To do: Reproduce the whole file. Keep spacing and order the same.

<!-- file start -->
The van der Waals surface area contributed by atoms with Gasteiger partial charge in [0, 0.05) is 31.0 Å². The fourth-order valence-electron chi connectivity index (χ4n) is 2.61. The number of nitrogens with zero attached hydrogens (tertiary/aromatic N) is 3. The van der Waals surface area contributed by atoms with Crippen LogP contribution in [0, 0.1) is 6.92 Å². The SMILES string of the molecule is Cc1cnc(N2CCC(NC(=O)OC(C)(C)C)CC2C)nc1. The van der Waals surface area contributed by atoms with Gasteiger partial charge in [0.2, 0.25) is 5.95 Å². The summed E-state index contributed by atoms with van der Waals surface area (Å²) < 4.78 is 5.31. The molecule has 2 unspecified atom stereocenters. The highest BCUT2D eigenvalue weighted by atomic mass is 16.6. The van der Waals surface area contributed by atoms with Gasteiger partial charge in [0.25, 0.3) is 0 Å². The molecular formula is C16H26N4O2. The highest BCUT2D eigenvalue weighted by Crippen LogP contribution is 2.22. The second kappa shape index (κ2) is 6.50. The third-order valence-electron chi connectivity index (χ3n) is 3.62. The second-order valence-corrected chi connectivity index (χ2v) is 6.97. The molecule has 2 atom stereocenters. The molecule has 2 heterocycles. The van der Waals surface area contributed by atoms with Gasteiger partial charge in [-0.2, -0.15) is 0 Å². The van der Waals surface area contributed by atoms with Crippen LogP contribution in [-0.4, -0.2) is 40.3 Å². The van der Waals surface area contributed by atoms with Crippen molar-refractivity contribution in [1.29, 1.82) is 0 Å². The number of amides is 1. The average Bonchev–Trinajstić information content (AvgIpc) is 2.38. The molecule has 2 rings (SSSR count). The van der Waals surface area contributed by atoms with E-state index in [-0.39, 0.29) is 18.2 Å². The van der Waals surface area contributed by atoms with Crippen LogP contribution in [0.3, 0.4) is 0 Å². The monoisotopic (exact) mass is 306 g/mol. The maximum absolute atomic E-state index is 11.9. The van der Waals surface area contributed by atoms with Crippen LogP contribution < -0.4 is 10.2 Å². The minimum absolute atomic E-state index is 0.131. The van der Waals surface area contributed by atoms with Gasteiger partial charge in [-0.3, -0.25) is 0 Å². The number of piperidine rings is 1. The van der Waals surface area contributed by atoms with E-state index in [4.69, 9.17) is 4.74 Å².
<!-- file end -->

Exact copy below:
The van der Waals surface area contributed by atoms with Gasteiger partial charge in [0, 0.05) is 31.0 Å². The fourth-order valence-electron chi connectivity index (χ4n) is 2.61. The number of nitrogens with zero attached hydrogens (tertiary/aromatic N) is 3. The van der Waals surface area contributed by atoms with Crippen LogP contribution in [0, 0.1) is 6.92 Å². The SMILES string of the molecule is Cc1cnc(N2CCC(NC(=O)OC(C)(C)C)CC2C)nc1. The van der Waals surface area contributed by atoms with Gasteiger partial charge in [0.2, 0.25) is 5.95 Å². The summed E-state index contributed by atoms with van der Waals surface area (Å²) < 4.78 is 5.31. The molecule has 2 unspecified atom stereocenters. The highest BCUT2D eigenvalue weighted by atomic mass is 16.6. The van der Waals surface area contributed by atoms with Gasteiger partial charge in [0.25, 0.3) is 0 Å². The molecular formula is C16H26N4O2. The highest BCUT2D eigenvalue weighted by Crippen LogP contribution is 2.22. The second kappa shape index (κ2) is 6.50. The third-order valence-electron chi connectivity index (χ3n) is 3.62. The second-order valence-corrected chi connectivity index (χ2v) is 6.97. The molecule has 2 atom stereocenters. The molecule has 2 heterocycles. The van der Waals surface area contributed by atoms with Gasteiger partial charge in [-0.2, -0.15) is 0 Å². The van der Waals surface area contributed by atoms with Crippen LogP contribution in [-0.4, -0.2) is 40.3 Å². The van der Waals surface area contributed by atoms with Crippen molar-refractivity contribution in [1.29, 1.82) is 0 Å². The number of amides is 1. The average Bonchev–Trinajstić information content (AvgIpc) is 2.38. The molecule has 2 rings (SSSR count). The van der Waals surface area contributed by atoms with E-state index in [-0.39, 0.29) is 18.2 Å². The van der Waals surface area contributed by atoms with Crippen LogP contribution in [0.3, 0.4) is 0 Å². The monoisotopic (exact) mass is 306 g/mol. The maximum absolute atomic E-state index is 11.9. The van der Waals surface area contributed by atoms with Crippen LogP contribution < -0.4 is 10.2 Å². The minimum absolute atomic E-state index is 0.131. The van der Waals surface area contributed by atoms with Gasteiger partial charge in [-0.3, -0.25) is 0 Å². The number of piperidine rings is 1. The van der Waals surface area contributed by atoms with E-state index in [4.69, 9.17) is 4.74 Å².